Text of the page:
A near-death experience proves sobering

Jed Ryan (W'99) drinks a non-alcoholic toast to dear old Penn.

Photo by Candace diCarlo

Jed Ryan (W'99) almost didn't live to tell this story.

But thanks to quick thinking on the part of his roommates and friends, he survived, and now, four years after nearly dying from alcohol poisoning, he has hit the discussion circuit, sharing his message of moderation with high-schoolers and Penn undergraduates.

Ryan's near-death experience got him to confront an alcohol-abuse problem that had gotten out of hand.

Like many American teenagers, Ryan's first exposure to alcohol came in the form of illicit drinking during high school. But when he came to college, the forbidden thrill turned into a crutch.

"I began drinking heavily in the Pre-Freshman Program," he said. "It was a stress release - so many things were on my mind."

At first, he simply drank with friends, but by the time the semester began in earnest, it had ceased to be social - he was hooked on the hard stuff.

"I kept a bottle of Jack Daniel's in my room," he said, "or anything else I could get my hands on." He spent most of his first semester alternating between heavy drinking and varsity basketball practice.

And then, on a weekend night in January, he drank himself nearly to death.

It began with beer at a fraternity rush party. "Then I went to an off-campus party where there was a drinking game called Golf, where you go through rooms and drink shots in each room," he said.

After the first round of nine "holes," most of his comrades had called it quits, and the fraternity brothers accompanying Ryan were trying to get him to do so as well. But he pressed on, consuming a second round and then grabbing a bottle of Jack Daniel's and heading to the bathroom.

"I remember putting the bottle to my lips, drinking from it, and dropping it," he said.

The next thing he remembered was "waking up with a tube down my throat, in a hospital room on life support."

That was 48 hours later. Ryan had gone into an alcohol-induced coma, with a blood alcohol level of .35.

"I probably should have died," he said. Instead, his Quad roommates and advisors rushed him to the HUP emergency room and saved his life.

Ryan then spent the next semester putting it back together again. He began attending Alcoholics Anonymous, and went back to the basketball court. "Coach [Fran] Dunphy did the best thing he could possibly do for me," he said, by insisting he continue showing up for practice rather than cutting him from the team.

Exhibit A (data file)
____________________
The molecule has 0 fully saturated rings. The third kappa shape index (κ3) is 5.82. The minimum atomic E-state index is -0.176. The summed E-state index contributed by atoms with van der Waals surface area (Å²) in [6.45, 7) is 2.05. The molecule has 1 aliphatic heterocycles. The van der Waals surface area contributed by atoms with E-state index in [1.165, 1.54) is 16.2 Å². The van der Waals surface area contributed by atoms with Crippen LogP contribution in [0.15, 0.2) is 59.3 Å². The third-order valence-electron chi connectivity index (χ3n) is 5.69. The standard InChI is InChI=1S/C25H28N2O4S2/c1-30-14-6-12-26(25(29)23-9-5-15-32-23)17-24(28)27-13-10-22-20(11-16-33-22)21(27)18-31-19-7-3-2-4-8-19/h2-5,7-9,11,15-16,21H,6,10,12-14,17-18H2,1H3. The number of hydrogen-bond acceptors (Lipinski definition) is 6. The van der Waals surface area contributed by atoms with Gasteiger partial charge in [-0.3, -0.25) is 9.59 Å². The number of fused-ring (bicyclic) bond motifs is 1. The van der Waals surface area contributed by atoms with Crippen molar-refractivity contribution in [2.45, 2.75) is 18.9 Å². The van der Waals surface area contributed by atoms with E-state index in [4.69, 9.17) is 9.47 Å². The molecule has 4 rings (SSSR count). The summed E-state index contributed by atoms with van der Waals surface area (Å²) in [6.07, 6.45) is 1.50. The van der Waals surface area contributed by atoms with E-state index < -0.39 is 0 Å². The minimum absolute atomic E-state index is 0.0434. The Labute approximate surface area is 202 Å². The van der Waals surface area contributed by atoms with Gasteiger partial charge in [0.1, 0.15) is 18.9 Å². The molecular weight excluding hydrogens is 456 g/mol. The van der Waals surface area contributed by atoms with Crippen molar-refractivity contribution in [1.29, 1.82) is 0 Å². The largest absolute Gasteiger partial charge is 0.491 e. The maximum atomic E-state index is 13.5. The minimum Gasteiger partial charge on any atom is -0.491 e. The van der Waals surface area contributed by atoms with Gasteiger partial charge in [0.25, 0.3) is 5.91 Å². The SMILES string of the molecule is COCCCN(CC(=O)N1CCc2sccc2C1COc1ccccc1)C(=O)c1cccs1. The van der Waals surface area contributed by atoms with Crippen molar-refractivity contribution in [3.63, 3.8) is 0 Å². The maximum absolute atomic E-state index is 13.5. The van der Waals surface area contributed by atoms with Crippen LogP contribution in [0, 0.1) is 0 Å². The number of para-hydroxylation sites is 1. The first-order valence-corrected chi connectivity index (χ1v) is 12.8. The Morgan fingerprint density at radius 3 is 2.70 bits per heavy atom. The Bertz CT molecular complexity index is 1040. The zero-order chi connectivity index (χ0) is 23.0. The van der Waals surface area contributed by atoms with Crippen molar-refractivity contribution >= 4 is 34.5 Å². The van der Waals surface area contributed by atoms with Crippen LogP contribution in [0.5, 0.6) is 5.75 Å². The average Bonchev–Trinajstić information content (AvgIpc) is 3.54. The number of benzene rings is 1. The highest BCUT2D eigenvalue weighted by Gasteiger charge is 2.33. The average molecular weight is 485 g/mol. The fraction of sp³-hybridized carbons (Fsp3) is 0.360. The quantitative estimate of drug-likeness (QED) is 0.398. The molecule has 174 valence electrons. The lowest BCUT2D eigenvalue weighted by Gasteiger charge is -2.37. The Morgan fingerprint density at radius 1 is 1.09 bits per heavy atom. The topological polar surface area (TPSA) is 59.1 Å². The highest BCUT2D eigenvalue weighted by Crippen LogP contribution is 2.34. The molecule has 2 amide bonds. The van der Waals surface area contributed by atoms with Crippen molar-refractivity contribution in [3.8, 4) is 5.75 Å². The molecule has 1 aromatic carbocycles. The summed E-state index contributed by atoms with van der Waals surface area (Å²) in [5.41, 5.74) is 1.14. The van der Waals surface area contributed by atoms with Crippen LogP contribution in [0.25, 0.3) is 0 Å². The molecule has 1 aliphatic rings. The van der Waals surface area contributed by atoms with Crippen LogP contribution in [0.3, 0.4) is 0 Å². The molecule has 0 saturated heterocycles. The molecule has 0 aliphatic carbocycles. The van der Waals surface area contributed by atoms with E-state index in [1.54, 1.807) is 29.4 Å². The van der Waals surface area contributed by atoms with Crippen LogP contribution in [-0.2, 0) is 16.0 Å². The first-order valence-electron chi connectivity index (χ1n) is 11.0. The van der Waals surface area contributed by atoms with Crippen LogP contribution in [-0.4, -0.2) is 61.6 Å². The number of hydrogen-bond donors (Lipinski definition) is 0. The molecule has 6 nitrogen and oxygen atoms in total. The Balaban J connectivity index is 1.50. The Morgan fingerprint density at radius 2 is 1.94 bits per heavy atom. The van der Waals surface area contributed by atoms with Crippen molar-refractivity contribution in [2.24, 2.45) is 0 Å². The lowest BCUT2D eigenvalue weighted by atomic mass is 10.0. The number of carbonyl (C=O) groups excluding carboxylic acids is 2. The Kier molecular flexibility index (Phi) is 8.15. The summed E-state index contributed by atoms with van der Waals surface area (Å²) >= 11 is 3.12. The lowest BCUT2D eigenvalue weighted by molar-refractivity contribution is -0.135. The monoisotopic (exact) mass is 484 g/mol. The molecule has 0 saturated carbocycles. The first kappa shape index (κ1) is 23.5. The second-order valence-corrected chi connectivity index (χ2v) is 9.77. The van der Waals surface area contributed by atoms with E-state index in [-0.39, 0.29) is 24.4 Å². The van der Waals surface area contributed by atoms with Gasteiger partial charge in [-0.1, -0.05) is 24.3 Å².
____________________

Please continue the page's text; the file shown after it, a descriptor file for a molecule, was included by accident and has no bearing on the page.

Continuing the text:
The whole experience was sobering, to say the least. "I didn't drink at all for two years," he said. Even today, he says, "fruit punch makes me sick," as he associates it with the spiked concoctions often served at parties. When he drinks now, he does it only in social settings, and only has beer.

Now, four years later, Ryan has decided to share his experience with his fellow students, so that they can avoid his mistakes. In his talks with high-school and Penn students, Ryan does not preach abstinence. Instead, he advises students to understand the risks involved in alcohol consumption, know what the limits are, and avoid situations where they might lose control.

Ryan also worked with the Working Group on Alcohol Abuse, and he feels that its recommendations struck the proper balance between restriction and toleration. The group's principal goal, he said, was to remove the sense of entitlement Penn students feel about drinking. "By coming into Penn, kids now feel they have a right to drink. Our goal was to remove that right" - which does not exist until students turn 21.

Equally important, he said, was that the recommendations place responsibility for controlling alcohol use squarely in the hands of students. "Most kids feel that they shouldn't have to be controlled or corralled in an Ivy League school as opposed to a state school," he said. "But [administrators] will respect us only if we take responsibility and control into our own hands."

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Originally published on May 13, 1999